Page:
Caring for dementia patients

This episode of 'Show Me the Science' looks at steps being taken to make it easier for people with dementia to navigate emergency room visits

By Jim Dryden

Credit: Getty ImagesAs many as 30% of older people who seek emergency medical care are living with some degree of cognitive impairment, but patients are not routinely screened for dementia when seeking care for other reasons in emergency departments. Recognizing the signs of cognitive impairment is essential to providing optimal care, says Christopher Carpenter, MD, a Washington University emergency medicine physician who sees patients at Barnes-Jewish Hospital.

In this episode, we head to the emergency department. Doctors in most emergency departments around the country are dealing with fewer COVID-19-positive patients than before, but they continue to be faced with a different epidemic of sorts: the 20% to 30% of patients with dementia-related cognitive issues who seek emergency care.

As the U.S. population ages, it’s more common for emergency physicians to find themselves treating older people who are living with dementia. Further, during the thick of the COVID-19 pandemic, such patients were not allowed to have relatives stay with them to help navigate and better understand what is happening during their visits to the emergency department.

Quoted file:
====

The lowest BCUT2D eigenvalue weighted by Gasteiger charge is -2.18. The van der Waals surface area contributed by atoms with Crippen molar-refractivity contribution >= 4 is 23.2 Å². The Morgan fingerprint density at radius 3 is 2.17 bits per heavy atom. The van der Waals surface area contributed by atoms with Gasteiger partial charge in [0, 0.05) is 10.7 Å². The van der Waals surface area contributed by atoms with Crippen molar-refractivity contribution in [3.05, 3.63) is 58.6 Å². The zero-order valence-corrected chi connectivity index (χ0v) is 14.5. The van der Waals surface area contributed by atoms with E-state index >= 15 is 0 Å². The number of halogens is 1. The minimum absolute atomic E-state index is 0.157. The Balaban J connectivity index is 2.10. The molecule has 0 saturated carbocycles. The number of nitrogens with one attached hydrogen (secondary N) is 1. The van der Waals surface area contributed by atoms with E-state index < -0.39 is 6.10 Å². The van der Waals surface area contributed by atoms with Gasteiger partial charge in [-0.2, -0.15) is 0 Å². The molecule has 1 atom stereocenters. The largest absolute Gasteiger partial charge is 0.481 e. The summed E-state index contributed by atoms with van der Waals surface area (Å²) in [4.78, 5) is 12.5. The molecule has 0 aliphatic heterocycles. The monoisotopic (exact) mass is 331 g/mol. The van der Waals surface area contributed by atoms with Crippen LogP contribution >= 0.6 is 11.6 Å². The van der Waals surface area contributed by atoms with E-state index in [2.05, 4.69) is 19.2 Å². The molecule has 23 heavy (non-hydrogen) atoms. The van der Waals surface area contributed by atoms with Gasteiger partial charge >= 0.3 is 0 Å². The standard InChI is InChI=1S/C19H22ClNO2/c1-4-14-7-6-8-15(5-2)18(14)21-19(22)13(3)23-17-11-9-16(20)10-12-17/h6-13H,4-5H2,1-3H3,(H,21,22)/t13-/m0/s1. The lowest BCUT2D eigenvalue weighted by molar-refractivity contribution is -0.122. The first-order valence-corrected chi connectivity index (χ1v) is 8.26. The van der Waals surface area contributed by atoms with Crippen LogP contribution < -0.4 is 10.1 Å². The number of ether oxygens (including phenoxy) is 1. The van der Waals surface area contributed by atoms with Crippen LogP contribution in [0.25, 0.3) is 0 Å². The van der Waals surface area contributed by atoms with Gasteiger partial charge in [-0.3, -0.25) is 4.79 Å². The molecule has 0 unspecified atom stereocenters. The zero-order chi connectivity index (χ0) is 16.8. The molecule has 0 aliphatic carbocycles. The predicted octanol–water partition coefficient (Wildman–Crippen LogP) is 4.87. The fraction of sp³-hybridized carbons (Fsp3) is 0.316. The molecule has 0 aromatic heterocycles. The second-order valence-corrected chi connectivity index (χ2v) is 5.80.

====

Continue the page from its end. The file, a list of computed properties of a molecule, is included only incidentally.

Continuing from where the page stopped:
While completing his medical training, Christopher Carpenter, MD, a professor of emergency medicine, had a bad emergency department experience involving his grandfather, who was suffering from dementia at the time. For more than two decades since then, Carpenter has looked for ways to make the emergency department experience easier for those who are living with dementia and their family members and caregivers. He is part of a national effort known as the GEAR Network, which stands for Geriatric Emergency Care Applied Research Network. The organization is studying ways to better identify and serve older patients with dementia. Carpenter says it’s essential to improve emergency care for people living with dementia because as the U.S. population continues to age, the number of such people seeking treatment in emergency departments will continue to increase.

Read the podcast transcript.

The podcast, “Show Me the Science,” is produced by WashU Medicine Marketing & Communications at Washington University School of Medicine in St. Louis.

Published in the Winter 2022-23 issue